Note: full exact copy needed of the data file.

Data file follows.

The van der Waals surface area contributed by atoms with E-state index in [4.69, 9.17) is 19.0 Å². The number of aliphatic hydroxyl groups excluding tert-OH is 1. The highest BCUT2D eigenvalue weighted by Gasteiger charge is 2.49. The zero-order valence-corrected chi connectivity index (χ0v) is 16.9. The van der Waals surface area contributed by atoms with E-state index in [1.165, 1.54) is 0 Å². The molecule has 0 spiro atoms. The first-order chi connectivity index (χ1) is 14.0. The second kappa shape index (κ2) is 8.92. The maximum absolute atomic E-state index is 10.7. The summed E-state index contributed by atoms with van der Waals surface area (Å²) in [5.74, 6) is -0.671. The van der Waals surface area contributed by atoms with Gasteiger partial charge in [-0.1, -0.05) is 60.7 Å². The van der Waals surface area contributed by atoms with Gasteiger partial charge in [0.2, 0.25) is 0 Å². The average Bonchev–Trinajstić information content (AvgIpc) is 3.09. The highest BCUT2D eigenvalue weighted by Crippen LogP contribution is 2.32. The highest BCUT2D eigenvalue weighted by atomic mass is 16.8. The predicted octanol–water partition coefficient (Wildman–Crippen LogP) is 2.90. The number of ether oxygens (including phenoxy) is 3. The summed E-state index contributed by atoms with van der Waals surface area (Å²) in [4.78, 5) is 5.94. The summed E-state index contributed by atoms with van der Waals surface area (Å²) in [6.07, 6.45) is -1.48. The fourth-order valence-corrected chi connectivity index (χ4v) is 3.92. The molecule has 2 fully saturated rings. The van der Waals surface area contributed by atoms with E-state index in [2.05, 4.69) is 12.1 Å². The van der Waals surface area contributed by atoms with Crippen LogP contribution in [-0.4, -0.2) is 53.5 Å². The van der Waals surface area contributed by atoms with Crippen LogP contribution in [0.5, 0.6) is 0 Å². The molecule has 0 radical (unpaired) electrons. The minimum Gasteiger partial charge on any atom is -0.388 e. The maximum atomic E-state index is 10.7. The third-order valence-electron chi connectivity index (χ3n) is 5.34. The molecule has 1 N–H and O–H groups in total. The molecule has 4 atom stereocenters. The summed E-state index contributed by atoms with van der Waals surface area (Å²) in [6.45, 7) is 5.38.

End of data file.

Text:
The van der Waals surface area contributed by atoms with E-state index in [4.69, 9.17) is 19.0 Å². The number of aliphatic hydroxyl groups excluding tert-OH is 1. The highest BCUT2D eigenvalue weighted by Gasteiger charge is 2.49. The zero-order valence-corrected chi connectivity index (χ0v) is 16.9. The van der Waals surface area contributed by atoms with E-state index in [1.165, 1.54) is 0 Å². The molecule has 0 spiro atoms. The first-order chi connectivity index (χ1) is 14.0. The second kappa shape index (κ2) is 8.92. The maximum absolute atomic E-state index is 10.7. The summed E-state index contributed by atoms with van der Waals surface area (Å²) in [5.74, 6) is -0.671. The van der Waals surface area contributed by atoms with Gasteiger partial charge in [-0.1, -0.05) is 60.7 Å². The van der Waals surface area contributed by atoms with Gasteiger partial charge in [0.2, 0.25) is 0 Å². The average Bonchev–Trinajstić information content (AvgIpc) is 3.09. The highest BCUT2D eigenvalue weighted by Crippen LogP contribution is 2.32. The highest BCUT2D eigenvalue weighted by atomic mass is 16.8. The predicted octanol–water partition coefficient (Wildman–Crippen LogP) is 2.90. The number of ether oxygens (including phenoxy) is 3. The summed E-state index contributed by atoms with van der Waals surface area (Å²) in [4.78, 5) is 5.94. The summed E-state index contributed by atoms with van der Waals surface area (Å²) in [6.07, 6.45) is -1.48. The fourth-order valence-corrected chi connectivity index (χ4v) is 3.92. The molecule has 2 fully saturated rings. The van der Waals surface area contributed by atoms with E-state index in [2.05, 4.69) is 12.1 Å². The van der Waals surface area contributed by atoms with Crippen LogP contribution in [-0.4, -0.2) is 53.5 Å². The van der Waals surface area contributed by atoms with Crippen LogP contribution in [0.5, 0.6) is 0 Å². The molecule has 0 radical (unpaired) electrons. The minimum Gasteiger partial charge on any atom is -0.388 e. The maximum atomic E-state index is 10.7. The third-order valence-electron chi connectivity index (χ3n) is 5.34. The molecule has 1 N–H and O–H groups in total. The molecule has 4 atom stereocenters. The summed E-state index contributed by atoms with van der Waals surface area (Å²) in [6.45, 7) is 5.38.